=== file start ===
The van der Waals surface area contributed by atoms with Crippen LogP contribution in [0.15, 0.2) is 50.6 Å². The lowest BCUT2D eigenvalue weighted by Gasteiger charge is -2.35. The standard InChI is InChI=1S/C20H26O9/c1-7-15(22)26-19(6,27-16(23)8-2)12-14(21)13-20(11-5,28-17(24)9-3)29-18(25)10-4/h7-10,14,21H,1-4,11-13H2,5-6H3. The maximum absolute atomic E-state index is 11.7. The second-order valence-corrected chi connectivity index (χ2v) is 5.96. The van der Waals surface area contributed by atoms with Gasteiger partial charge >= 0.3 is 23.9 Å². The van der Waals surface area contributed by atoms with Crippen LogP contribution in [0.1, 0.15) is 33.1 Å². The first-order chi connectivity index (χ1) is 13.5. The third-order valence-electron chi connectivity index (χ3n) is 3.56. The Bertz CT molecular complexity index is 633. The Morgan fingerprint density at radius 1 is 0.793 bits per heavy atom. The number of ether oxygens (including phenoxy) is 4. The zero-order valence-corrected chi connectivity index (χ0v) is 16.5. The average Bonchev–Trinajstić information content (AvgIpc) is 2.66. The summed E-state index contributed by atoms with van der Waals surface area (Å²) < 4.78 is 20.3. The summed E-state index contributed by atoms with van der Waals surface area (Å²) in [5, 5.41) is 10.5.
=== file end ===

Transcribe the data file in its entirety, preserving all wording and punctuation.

The van der Waals surface area contributed by atoms with Crippen LogP contribution in [0.15, 0.2) is 50.6 Å². The lowest BCUT2D eigenvalue weighted by Gasteiger charge is -2.35. The standard InChI is InChI=1S/C20H26O9/c1-7-15(22)26-19(6,27-16(23)8-2)12-14(21)13-20(11-5,28-17(24)9-3)29-18(25)10-4/h7-10,14,21H,1-4,11-13H2,5-6H3. The maximum absolute atomic E-state index is 11.7. The second-order valence-corrected chi connectivity index (χ2v) is 5.96. The van der Waals surface area contributed by atoms with Gasteiger partial charge >= 0.3 is 23.9 Å². The van der Waals surface area contributed by atoms with Crippen LogP contribution in [0.1, 0.15) is 33.1 Å². The first-order chi connectivity index (χ1) is 13.5. The third-order valence-electron chi connectivity index (χ3n) is 3.56. The Bertz CT molecular complexity index is 633. The Morgan fingerprint density at radius 1 is 0.793 bits per heavy atom. The number of ether oxygens (including phenoxy) is 4. The zero-order valence-corrected chi connectivity index (χ0v) is 16.5. The average Bonchev–Trinajstić information content (AvgIpc) is 2.66. The summed E-state index contributed by atoms with van der Waals surface area (Å²) < 4.78 is 20.3. The summed E-state index contributed by atoms with van der Waals surface area (Å²) in [5, 5.41) is 10.5.